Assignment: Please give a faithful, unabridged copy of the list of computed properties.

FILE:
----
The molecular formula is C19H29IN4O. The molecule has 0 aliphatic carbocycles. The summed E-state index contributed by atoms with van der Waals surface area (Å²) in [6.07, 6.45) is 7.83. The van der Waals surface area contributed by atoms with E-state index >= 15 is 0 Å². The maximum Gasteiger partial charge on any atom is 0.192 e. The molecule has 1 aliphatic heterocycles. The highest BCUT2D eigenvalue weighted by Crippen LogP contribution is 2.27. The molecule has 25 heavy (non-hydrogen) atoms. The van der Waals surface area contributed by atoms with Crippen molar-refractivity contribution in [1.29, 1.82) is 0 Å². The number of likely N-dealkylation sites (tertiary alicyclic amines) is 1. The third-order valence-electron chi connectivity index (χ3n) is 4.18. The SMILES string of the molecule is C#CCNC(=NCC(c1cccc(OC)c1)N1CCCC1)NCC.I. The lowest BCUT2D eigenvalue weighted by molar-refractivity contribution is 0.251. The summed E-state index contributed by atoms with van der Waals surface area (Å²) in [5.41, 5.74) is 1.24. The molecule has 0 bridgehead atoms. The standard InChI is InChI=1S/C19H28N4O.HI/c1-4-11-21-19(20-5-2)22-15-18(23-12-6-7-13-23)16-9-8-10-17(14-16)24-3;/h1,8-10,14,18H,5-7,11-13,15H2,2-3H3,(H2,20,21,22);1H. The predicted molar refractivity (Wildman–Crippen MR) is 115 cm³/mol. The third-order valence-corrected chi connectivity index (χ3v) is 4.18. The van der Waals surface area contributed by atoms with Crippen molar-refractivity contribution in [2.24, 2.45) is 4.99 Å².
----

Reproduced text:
The molecular formula is C19H29IN4O. The molecule has 0 aliphatic carbocycles. The summed E-state index contributed by atoms with van der Waals surface area (Å²) in [6.07, 6.45) is 7.83. The van der Waals surface area contributed by atoms with E-state index >= 15 is 0 Å². The maximum Gasteiger partial charge on any atom is 0.192 e. The molecule has 1 aliphatic heterocycles. The highest BCUT2D eigenvalue weighted by Crippen LogP contribution is 2.27. The molecule has 25 heavy (non-hydrogen) atoms. The van der Waals surface area contributed by atoms with Crippen molar-refractivity contribution in [1.29, 1.82) is 0 Å². The number of likely N-dealkylation sites (tertiary alicyclic amines) is 1. The third-order valence-electron chi connectivity index (χ3n) is 4.18. The SMILES string of the molecule is C#CCNC(=NCC(c1cccc(OC)c1)N1CCCC1)NCC.I. The lowest BCUT2D eigenvalue weighted by molar-refractivity contribution is 0.251. The summed E-state index contributed by atoms with van der Waals surface area (Å²) in [5.41, 5.74) is 1.24. The molecule has 0 bridgehead atoms. The standard InChI is InChI=1S/C19H28N4O.HI/c1-4-11-21-19(20-5-2)22-15-18(23-12-6-7-13-23)16-9-8-10-17(14-16)24-3;/h1,8-10,14,18H,5-7,11-13,15H2,2-3H3,(H2,20,21,22);1H. The predicted molar refractivity (Wildman–Crippen MR) is 115 cm³/mol. The third-order valence-corrected chi connectivity index (χ3v) is 4.18. The van der Waals surface area contributed by atoms with Crippen molar-refractivity contribution in [2.24, 2.45) is 4.99 Å².